“it accepts as more likely than not to be true Respondent’s claim that, at the time it registered the disputed domain name, it had no knowledge of Complainant or of its trademark. ”

    That should have been the end of the story. It is impossible for a domain owner to register a domain in bad faith effort to target a particular company when it isn’t even aware of that company.

    The panel here makes the old fallacy that if someone registers a domain to sell at a profit then he/she must be targeting a trademark holder – whether the domain owner knows it or not.

    This ignores that generic domains have inherent value and that there are plenty of companies who pay good money for generic domains who have no trademark rights to those domains.

    That three panelist signed off on this nonsense demonstrates the shoddy state of the UDRP. I’m not surprised that this is a NAF decision.

  4. George Kirikos says

    Nat wrote: “That three panelist signed off on this nonsense demonstrates the shoddy state of the UDRP. I’m not surprised that this is a NAF decision.”

    Too true. NAF, of course, was forced out of credit card arbitrations:

    http://www.businessweek.com/investing/wall_street_news_blog/archives/2009/07/big_arbitration.html
    http://www.businessweek.com/stories/2008-06-04/banks-vs-dot-consumers-guess-who-wins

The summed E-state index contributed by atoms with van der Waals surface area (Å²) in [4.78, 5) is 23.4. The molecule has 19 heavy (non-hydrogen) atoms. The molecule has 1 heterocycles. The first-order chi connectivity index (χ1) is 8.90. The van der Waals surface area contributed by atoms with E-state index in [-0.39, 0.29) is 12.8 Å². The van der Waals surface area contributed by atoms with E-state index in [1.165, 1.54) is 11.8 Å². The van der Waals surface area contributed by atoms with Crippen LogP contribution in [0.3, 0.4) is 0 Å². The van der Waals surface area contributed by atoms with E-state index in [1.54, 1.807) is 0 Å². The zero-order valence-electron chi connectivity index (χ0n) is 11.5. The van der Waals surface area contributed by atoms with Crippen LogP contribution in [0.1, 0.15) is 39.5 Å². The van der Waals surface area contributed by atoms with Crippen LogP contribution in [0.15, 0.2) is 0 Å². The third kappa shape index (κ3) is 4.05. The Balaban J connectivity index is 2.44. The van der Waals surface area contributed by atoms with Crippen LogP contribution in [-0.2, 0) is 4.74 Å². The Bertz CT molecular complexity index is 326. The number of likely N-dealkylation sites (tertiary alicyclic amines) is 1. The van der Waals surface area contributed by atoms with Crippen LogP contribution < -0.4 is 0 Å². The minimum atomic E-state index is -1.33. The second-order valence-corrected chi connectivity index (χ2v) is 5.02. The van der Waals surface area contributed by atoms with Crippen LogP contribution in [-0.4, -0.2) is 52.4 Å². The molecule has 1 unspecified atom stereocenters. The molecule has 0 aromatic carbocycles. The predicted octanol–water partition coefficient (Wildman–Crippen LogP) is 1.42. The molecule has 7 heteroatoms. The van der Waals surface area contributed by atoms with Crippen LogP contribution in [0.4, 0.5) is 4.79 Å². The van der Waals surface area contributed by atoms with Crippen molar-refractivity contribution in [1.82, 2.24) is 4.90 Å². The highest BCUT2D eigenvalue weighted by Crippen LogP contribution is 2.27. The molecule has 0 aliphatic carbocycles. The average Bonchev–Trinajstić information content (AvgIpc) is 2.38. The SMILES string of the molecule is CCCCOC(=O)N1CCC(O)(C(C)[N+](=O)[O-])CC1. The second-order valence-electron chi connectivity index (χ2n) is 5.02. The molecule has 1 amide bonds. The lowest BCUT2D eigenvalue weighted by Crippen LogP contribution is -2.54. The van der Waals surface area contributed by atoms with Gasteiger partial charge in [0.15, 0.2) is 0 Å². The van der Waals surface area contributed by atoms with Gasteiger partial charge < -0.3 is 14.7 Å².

yet they remain in the domain name dispute business. That says a lot about the poor oversight by ICANN. This has been brought to ICANN’s attention repeatedly, yet ICANN does absolutely nothing.

    • Nat Cohen says

      Yes, George, as we know ICANN is guilty of a dereliction of duty when it comes to the UDRP. ICANN’s mandate is to operate the domain name system so that it is secure and stable.

      Yet they have abandoned oversight of the UDRP and have allowed for-profit corporations like the NAF to turn the UDRP into a tool for stealing domains on behalf of NAF’s clients – the companies who pay NAF to decide UDRP cases for them.

  5. Steve says

    The sooner ICANN’t moves away from this kangaroo arbitration system the better. Time and time again decisions like this prove the system is setup to steal generic names from their rightful owners. If Huge had the named parked and it was showing ads from the “complainant” they would for sure lose it. Damed if you do, damned if you don’t.

  6. anton says

    A disgraceful decision, the owner should have had the right to get at least $50 for this domain.